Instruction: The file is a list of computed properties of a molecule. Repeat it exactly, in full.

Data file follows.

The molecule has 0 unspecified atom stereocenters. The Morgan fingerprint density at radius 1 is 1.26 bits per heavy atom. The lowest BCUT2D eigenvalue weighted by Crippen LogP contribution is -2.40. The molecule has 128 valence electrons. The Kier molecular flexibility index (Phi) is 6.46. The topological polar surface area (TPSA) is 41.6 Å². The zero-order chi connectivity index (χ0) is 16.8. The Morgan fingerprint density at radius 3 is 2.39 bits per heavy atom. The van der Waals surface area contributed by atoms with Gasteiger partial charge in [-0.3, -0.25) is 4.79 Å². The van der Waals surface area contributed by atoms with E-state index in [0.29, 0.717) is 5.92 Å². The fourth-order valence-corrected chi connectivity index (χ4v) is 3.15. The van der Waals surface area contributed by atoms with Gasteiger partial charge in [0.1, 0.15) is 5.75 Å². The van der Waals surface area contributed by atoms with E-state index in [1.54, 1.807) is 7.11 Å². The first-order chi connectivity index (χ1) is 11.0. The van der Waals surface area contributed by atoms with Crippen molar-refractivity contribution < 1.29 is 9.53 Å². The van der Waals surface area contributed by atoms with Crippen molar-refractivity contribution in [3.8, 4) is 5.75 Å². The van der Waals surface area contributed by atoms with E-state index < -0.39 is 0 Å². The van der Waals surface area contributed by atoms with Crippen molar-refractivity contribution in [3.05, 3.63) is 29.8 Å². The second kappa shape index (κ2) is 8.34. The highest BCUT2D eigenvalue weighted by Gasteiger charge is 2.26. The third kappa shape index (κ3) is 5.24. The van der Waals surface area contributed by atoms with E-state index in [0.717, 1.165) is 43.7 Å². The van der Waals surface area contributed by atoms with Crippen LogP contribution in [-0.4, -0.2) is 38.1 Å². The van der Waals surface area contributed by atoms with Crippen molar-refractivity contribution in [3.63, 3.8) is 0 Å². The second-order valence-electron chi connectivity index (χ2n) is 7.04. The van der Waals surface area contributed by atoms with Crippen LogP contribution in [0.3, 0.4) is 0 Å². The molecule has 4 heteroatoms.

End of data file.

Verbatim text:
The molecule has 0 unspecified atom stereocenters. The Morgan fingerprint density at radius 1 is 1.26 bits per heavy atom. The lowest BCUT2D eigenvalue weighted by Crippen LogP contribution is -2.40. The molecule has 128 valence electrons. The Kier molecular flexibility index (Phi) is 6.46. The topological polar surface area (TPSA) is 41.6 Å². The zero-order chi connectivity index (χ0) is 16.8. The Morgan fingerprint density at radius 3 is 2.39 bits per heavy atom. The van der Waals surface area contributed by atoms with Gasteiger partial charge in [-0.3, -0.25) is 4.79 Å². The van der Waals surface area contributed by atoms with E-state index in [0.29, 0.717) is 5.92 Å². The fourth-order valence-corrected chi connectivity index (χ4v) is 3.15. The van der Waals surface area contributed by atoms with Gasteiger partial charge in [0.1, 0.15) is 5.75 Å². The van der Waals surface area contributed by atoms with E-state index in [1.54, 1.807) is 7.11 Å². The first-order chi connectivity index (χ1) is 11.0. The van der Waals surface area contributed by atoms with Crippen molar-refractivity contribution < 1.29 is 9.53 Å². The van der Waals surface area contributed by atoms with Crippen molar-refractivity contribution in [3.8, 4) is 5.75 Å². The van der Waals surface area contributed by atoms with E-state index < -0.39 is 0 Å². The van der Waals surface area contributed by atoms with Crippen molar-refractivity contribution in [3.05, 3.63) is 29.8 Å². The second kappa shape index (κ2) is 8.34. The highest BCUT2D eigenvalue weighted by Gasteiger charge is 2.26. The third kappa shape index (κ3) is 5.24. The van der Waals surface area contributed by atoms with E-state index in [0.717, 1.165) is 43.7 Å². The van der Waals surface area contributed by atoms with Crippen LogP contribution in [-0.4, -0.2) is 38.1 Å². The van der Waals surface area contributed by atoms with Crippen molar-refractivity contribution in [3.63, 3.8) is 0 Å². The second-order valence-electron chi connectivity index (χ2n) is 7.04. The van der Waals surface area contributed by atoms with Crippen LogP contribution in [0.3, 0.4) is 0 Å². The molecule has 4 heteroatoms.